Edinburgh is famous for its iconic skyline, the festival and its important place in Scottish history. However, in the city also famous for Trainspotting, you don't have to journey far to come face-to-face with the harsh reality that faces many of its residents.
A 25 minute bus journey from where I lived as a student, takes you from one of the wealthiest areas in Scotland to one of the most deprived and yet most of Edinburgh's middle class population are unaware of the deprivation and poverty that is on their doorstep. These areas have higher rates of crime, lower life expectancy, poorer health and are less educated. There are also much higher rates of drug misuse and dependency. (1) Life here is chaotic and breaking the cycle of poverty is difficult.
It was amongst this population that I found myself, in my fourth year of medicine, undertaking a project looking into drug addiction in pregnancy. Although this was primarily a research project, I found that the people I met and things I learnt really challenged me: around 1 in 80 women in Edinburgh between the ages of 15 and 69 have an illicit drug problem. (2)
I joined the PrePare team, an integrated pregnancy and parenting support team established in 2006 to reduce maternal drug use, improve pregnancy and neonatal outcomes and protect children from harm. They work primarily with pregnant drug users. These women are amongst the most chaotic and regularly do not attend appointments or engage with services. The team aim to break the cycle of poverty and addiction. They run parenting classes, provide financial advice and educate on the harms of drug use, all in a supportive and blame-free environment.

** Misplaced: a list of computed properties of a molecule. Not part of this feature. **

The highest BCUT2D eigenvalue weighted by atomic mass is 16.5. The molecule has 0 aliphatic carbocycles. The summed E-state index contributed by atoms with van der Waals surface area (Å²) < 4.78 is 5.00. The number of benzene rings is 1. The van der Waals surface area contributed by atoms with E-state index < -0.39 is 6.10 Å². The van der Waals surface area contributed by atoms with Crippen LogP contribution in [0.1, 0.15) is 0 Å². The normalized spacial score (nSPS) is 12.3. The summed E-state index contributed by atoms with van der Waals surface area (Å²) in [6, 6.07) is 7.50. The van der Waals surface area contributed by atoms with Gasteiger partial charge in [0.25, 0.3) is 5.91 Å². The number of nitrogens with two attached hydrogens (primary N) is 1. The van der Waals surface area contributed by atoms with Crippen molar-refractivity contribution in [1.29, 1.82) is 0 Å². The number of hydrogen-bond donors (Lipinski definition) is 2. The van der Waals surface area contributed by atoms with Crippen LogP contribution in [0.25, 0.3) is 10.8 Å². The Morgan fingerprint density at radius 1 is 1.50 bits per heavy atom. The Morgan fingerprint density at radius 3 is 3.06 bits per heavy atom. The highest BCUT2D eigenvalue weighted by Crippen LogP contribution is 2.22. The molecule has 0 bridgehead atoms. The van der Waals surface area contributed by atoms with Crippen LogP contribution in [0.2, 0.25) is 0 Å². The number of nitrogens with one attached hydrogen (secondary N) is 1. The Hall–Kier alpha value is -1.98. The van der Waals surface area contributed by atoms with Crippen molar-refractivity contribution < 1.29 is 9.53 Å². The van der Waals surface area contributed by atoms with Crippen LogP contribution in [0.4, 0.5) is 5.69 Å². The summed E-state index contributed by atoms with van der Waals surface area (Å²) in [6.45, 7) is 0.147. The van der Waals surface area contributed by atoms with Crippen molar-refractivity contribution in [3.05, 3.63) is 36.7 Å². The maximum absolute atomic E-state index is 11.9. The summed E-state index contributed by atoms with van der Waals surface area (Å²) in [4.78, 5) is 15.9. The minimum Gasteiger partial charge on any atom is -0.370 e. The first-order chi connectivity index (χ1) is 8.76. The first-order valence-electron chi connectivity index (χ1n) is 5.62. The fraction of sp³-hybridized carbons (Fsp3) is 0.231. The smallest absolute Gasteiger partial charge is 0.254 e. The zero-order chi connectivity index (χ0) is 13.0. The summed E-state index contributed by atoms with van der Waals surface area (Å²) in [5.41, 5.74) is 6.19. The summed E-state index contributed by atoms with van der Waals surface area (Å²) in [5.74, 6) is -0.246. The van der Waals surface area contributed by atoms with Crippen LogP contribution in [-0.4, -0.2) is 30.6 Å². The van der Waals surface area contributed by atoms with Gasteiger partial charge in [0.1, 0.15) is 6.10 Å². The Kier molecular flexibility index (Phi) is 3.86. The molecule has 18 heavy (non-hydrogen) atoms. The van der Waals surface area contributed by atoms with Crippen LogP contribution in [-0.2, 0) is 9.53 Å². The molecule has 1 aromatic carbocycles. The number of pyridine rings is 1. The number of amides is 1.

The aim of this study was to determine whether women with benzodiazepine dependence were receiving a gradual dose reduction of long acting benzodiazepines in accordance with guidelines. (3) It also aimed to explore the barriers to reducing drug use. I found that diazepam prescriptions were not being reduced in accordance with guidelines but that there were many barriers to doing so. These barriers included chaotic lifestyles, complex family relationships, the use of drugs as a coping mechanism and lack of education. Reducing the prescription couldn't be done without tackling some of these issues, and keeping the patients engaged. All the women felt they benefited from PrePare's work and I was struck by the commitment of the staff to working relentlessly to bring about change in these women's lives.